By: Barry E. Prentice, PhD, President, Buoyant Aircraft Systems International
The transportation sector is responsible for approximately 25 percent of all Greenhouse Gas (GHG) emissions. Although strenuous efforts have been to reduce fuel consumption and GHG emission, other sectors of the economy find it easier than transport to reduce the use of carbon fuels, for example by increasing building insulation. Transportation in general has a problem because vehicles are limited in size by engineering and infrastructure. The larger the fuel tank, the less space remains to carry cargo or passengers. The only economic fuel alternatives are portable high energy density energy sources, like kerosene and gasoline. With economic growth, the share of GHG emissions created by transportation is likely to rise.
As the world economy expands, the absolute growth of transportation-related GHG emissions can be expected to increase, even with technological advance. The current consumption of fuel by the global airlines is about 5 million barrels per day. In a recent article, Grote, Williams and Preston reach a gloomy conclusion about the future of aviation’s contribution to climate change. “If all mitigation-measures [for air travel] are successfully implemented, it is still likely that traffic growth-rates will continue to out-pace emissions reduction-rates.” Only a dramatic change in technology, like the use of airships can reduce the carbon emissions of air traffic.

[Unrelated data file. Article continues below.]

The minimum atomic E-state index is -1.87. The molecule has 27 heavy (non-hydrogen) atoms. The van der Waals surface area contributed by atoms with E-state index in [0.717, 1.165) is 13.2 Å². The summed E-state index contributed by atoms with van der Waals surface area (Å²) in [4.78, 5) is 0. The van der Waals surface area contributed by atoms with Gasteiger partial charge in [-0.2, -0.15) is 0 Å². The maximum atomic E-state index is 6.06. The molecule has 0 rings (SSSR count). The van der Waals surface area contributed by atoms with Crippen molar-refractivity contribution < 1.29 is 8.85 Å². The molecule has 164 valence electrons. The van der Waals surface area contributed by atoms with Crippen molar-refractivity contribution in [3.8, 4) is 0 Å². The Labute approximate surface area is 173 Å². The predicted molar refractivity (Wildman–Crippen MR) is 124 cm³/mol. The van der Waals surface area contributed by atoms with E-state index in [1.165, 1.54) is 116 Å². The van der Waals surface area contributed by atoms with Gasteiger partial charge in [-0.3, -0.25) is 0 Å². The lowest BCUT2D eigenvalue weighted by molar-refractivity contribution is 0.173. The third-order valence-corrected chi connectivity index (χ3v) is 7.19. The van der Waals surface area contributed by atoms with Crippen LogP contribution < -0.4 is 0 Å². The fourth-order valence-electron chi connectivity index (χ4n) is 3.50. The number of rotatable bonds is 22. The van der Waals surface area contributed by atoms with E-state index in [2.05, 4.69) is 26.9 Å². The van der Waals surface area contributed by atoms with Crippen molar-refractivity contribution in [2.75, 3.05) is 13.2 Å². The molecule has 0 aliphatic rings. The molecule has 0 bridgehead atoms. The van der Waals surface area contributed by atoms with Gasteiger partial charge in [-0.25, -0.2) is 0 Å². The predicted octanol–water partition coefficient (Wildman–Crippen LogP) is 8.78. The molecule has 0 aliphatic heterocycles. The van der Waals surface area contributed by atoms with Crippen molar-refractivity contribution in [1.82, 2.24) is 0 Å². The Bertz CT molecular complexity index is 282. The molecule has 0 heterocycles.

Airships have yet to be embraced as a solution for decreasing air transport pollution, but the argument is easily made technically…